That being said, international competition does enhance comparative advantage.
Domestic industries such as? For the most part our domestic industries are not ones that are really protected by current tariffs given they are either high skill high cost, or ones where "made/grown in Britain" provides a great deal of protection. It's also not worth noting that it isn't really the competition that enhances the comparative advantage, rather the removal of barriers that allows it to be capitalised on.

As the original author (can't be bothered to check if T has actually changed anything, obviously I support it.
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I orignally supported this last time, I see no reason to change my mind.
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ns_2
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(Original post by Jammy Duel)
Domestic industries such as? For the most part our domestic industries are not ones that are really protected by current tariffs given they are either high skill high cost, or ones where "made/grown in Britain" provides a great deal of protection. It's also not worth noting that it isn't really the competition that enhances the comparative advantage, rather the removal of barriers that allows it to be capitalised on.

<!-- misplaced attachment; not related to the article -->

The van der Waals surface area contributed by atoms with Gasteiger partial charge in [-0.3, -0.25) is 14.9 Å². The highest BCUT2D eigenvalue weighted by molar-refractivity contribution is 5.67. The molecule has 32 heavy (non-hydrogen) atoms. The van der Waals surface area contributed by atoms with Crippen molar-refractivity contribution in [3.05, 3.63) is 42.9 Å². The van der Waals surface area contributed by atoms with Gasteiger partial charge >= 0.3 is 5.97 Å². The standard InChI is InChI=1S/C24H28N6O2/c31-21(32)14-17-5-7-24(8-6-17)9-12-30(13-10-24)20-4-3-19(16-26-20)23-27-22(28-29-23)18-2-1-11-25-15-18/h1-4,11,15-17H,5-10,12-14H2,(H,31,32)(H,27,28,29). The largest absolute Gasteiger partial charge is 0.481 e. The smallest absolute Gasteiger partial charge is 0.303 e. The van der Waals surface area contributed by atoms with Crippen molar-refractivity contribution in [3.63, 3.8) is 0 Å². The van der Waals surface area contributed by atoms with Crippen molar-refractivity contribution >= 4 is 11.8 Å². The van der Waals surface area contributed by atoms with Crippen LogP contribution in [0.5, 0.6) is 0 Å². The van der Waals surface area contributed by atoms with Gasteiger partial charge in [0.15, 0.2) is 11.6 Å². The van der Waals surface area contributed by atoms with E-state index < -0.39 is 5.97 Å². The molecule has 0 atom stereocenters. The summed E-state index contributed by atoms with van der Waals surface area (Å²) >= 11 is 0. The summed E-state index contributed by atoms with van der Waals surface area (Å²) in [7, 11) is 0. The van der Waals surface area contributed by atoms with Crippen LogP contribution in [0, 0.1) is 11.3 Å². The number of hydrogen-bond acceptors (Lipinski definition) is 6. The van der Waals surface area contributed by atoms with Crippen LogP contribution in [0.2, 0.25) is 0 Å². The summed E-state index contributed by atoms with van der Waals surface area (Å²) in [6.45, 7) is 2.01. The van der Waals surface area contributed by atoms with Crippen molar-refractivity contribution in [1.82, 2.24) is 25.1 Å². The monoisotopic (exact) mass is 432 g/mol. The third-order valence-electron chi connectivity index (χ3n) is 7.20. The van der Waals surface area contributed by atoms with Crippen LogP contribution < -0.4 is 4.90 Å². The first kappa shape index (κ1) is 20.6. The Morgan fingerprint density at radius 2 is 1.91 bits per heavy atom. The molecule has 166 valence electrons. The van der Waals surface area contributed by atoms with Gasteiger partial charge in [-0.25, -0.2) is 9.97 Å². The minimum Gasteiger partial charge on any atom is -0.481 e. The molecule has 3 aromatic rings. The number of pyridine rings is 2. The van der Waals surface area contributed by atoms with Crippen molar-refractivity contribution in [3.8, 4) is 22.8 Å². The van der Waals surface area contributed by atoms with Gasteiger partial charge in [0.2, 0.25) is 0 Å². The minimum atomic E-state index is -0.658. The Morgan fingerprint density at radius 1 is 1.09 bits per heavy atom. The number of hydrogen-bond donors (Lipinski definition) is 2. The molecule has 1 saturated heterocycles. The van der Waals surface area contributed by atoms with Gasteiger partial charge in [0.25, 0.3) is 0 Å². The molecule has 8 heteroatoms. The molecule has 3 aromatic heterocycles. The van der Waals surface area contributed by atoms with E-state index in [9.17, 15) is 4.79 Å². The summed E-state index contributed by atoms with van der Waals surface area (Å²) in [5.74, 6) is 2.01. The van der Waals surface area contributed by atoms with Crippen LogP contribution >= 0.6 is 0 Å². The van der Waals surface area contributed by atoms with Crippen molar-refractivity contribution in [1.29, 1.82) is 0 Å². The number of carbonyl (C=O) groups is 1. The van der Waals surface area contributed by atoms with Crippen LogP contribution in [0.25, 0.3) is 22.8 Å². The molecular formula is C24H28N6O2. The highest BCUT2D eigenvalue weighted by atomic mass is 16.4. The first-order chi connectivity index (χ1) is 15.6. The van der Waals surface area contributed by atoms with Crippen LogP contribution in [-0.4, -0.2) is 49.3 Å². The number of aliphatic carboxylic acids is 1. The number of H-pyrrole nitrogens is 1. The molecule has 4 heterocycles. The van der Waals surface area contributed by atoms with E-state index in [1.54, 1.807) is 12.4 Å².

As the original author (can't be bothered to check if T has actually changed anything, obviously I support it.
Many the likes of farming etc. which are supported by substantial subsidies (which show their innate lack of viability); further 'undermining' by the international market may decimate said industry, hence we must do something to help former farmers find work in other more competitive industries.

Regardless, I too support the sentiment.
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Jammy Duel
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(Original post by ns_2)
Many the likes of farming etc. which are supported by substantial subsidies (which show their innate lack of viability); further 'undermining' by the international market may decimate said industry, hence we must do something to help former farmers find work in other more competitive industries.

Regardless, I too support the sentiment.